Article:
Production Assistance for Cellular Therapies (PACT): four-year experience from the United States National Heart, Lung, and Blood Institute (NHLBI) contract research program in cell and tissue therapies.

Publication Type
Journal Article
Year of Publication
Reed, William; Noga, Stephen J; Gee, Adrian P; Rooney, Cliona M; Wagner, John E; McCullough, Jeffrey; McKenna, David H; Whiteside, Theresa L; Donnenberg, Albert D; Baker, Acacia K; Lindblad, Robert W; Wagner, Elizabeth L; Mondoro, Traci Heath
Date Published
2009 Apr
Algorithms; Biological Specimen Banks; Cell- and Tissue-Based Therapy; Clinical Laboratory Techniques; Contracts; Education, Medical, Continuing; Humans; National Heart, Lung, and Blood Institute (U.S.); United States

BACKGROUND: In 2002, the US National Heart, Lung, and Blood Institute (NHLBI) conducted a workshop to determine needs of the cell therapy community. A consensus emerged that improved access to cGMP facilities, regulatory assistance, and training would foster the advancement of cellular therapy.

STUDY DESIGN AND METHODS: A 2003 NHLBI request for proposals resulted in four contracts being awarded to three cell-manufacturing facilities (Baylor College of Medicine, University of Minnesota, and University of Pittsburgh) and one administrative center (The EMMES Corporation). As a result, Production Assistance for Cellular Therapies (PACT) was formed.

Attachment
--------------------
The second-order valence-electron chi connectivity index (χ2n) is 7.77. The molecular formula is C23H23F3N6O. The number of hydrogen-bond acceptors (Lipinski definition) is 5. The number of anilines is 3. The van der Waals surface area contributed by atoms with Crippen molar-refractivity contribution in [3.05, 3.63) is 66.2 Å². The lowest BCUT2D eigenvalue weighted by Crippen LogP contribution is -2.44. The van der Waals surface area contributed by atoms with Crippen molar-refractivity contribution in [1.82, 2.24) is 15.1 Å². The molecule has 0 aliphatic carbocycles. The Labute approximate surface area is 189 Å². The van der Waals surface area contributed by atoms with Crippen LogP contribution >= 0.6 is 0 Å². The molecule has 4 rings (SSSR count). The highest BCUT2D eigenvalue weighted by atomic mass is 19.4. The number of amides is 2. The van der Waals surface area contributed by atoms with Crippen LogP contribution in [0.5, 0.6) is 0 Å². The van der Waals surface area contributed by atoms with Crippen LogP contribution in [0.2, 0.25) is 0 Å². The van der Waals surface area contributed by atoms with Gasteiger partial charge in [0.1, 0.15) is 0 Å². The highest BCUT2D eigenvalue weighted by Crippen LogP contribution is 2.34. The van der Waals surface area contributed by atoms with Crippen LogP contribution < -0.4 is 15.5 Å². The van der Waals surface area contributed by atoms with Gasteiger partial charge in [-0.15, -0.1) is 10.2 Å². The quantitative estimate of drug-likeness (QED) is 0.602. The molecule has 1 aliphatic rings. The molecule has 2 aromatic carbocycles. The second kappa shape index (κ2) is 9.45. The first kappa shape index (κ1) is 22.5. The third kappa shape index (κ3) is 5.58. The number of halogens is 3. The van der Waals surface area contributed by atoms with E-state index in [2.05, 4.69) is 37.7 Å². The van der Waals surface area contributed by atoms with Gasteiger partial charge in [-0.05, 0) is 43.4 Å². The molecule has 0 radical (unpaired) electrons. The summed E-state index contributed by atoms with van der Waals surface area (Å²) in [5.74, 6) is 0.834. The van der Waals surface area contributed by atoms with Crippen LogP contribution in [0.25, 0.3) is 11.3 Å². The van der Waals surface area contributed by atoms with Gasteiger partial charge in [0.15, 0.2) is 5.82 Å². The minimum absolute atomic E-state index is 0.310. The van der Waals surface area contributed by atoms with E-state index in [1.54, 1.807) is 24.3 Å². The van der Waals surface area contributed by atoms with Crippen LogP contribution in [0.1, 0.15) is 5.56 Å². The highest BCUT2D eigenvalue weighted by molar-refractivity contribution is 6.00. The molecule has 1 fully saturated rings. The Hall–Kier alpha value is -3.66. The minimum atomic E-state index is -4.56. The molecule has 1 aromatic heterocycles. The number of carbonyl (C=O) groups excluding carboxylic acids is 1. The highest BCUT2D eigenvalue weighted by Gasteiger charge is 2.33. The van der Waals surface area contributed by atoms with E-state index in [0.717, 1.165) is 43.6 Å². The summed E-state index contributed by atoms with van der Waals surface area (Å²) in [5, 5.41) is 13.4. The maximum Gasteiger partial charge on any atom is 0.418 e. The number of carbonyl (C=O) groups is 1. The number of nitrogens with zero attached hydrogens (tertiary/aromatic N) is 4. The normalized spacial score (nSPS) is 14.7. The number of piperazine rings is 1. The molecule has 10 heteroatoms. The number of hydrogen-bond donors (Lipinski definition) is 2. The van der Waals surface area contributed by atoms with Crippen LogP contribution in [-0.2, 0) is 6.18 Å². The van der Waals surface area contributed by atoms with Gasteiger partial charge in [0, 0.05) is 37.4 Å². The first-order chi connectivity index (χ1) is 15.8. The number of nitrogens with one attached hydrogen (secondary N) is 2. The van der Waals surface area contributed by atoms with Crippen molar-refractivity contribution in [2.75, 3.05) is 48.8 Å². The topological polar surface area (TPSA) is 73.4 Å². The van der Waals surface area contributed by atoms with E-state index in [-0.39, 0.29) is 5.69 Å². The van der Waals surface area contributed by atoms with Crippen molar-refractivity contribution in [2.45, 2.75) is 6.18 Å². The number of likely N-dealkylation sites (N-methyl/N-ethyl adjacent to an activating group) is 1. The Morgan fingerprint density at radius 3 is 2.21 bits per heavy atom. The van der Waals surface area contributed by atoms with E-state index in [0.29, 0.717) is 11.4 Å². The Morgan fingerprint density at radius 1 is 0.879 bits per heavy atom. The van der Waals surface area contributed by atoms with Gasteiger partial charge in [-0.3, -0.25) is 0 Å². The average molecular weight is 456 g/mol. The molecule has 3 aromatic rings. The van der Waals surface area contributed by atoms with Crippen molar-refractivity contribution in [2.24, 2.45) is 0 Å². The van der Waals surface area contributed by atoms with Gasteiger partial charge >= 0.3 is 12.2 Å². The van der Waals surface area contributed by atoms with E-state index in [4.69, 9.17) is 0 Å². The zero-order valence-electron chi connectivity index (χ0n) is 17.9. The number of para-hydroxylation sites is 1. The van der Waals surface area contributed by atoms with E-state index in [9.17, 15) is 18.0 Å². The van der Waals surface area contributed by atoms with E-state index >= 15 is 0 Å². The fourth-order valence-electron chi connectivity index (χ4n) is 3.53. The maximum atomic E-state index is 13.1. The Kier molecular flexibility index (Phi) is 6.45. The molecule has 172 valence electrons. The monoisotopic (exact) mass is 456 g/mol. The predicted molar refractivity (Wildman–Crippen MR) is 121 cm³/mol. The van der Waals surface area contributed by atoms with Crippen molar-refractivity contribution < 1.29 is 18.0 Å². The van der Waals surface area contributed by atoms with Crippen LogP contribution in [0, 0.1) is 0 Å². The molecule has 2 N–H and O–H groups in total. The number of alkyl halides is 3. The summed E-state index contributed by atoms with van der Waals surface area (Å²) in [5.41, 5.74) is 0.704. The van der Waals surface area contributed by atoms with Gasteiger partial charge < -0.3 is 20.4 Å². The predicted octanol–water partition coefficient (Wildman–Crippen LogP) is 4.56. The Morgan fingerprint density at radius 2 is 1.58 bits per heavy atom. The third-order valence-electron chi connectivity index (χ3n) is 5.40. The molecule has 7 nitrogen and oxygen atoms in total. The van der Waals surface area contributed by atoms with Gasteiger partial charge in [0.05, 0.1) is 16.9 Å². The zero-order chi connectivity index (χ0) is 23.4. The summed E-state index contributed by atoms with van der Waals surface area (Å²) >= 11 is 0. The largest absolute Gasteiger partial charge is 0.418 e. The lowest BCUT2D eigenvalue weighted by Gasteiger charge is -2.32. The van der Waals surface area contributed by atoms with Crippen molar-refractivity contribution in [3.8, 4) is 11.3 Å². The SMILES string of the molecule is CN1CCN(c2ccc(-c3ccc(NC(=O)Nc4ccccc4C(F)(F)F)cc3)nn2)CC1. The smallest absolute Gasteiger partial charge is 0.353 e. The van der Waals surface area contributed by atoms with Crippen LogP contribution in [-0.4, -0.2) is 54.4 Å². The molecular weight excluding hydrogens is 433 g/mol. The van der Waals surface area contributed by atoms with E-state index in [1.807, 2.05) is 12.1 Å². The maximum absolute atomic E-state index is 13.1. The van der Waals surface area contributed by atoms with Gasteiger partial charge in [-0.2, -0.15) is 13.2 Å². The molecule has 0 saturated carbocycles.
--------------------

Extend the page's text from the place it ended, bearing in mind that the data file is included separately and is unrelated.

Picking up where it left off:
RESULTS: As of October 1, 2008, PACT has received 65 preliminary applications of which 45 have been approved for product manufacture. A variety of cell therapies are represented including T-regulatory cells, natural killer cells, adipose-derived stem cells, cardiac progenitor cells for cardiac disease, hematopoietic progenitor cells (HPCs) for central nervous system applications, cytotoxic T lymphocytes, and dendritic cells. A total of 169 products have been administered under 12 applications and 2 reagents were manufactured and delivered. Fourteen peer-reviewed publications and 15 abstracts have resulted from the PACT project to date. A cell therapy textbook is nearly complete. PACT technical projects have addressed assay development, rapid endotoxin testing, shipping of cell products, and CD34+ HPC isolation from low-volume marrow. Educational Web seminars and on-site training through workshops have been conducted.

CONCLUSIONS: PACT is an active and successful cell therapy manufacturing resource in the United States, addressing research and training while forging relationships among academia, industry, and participating institutions.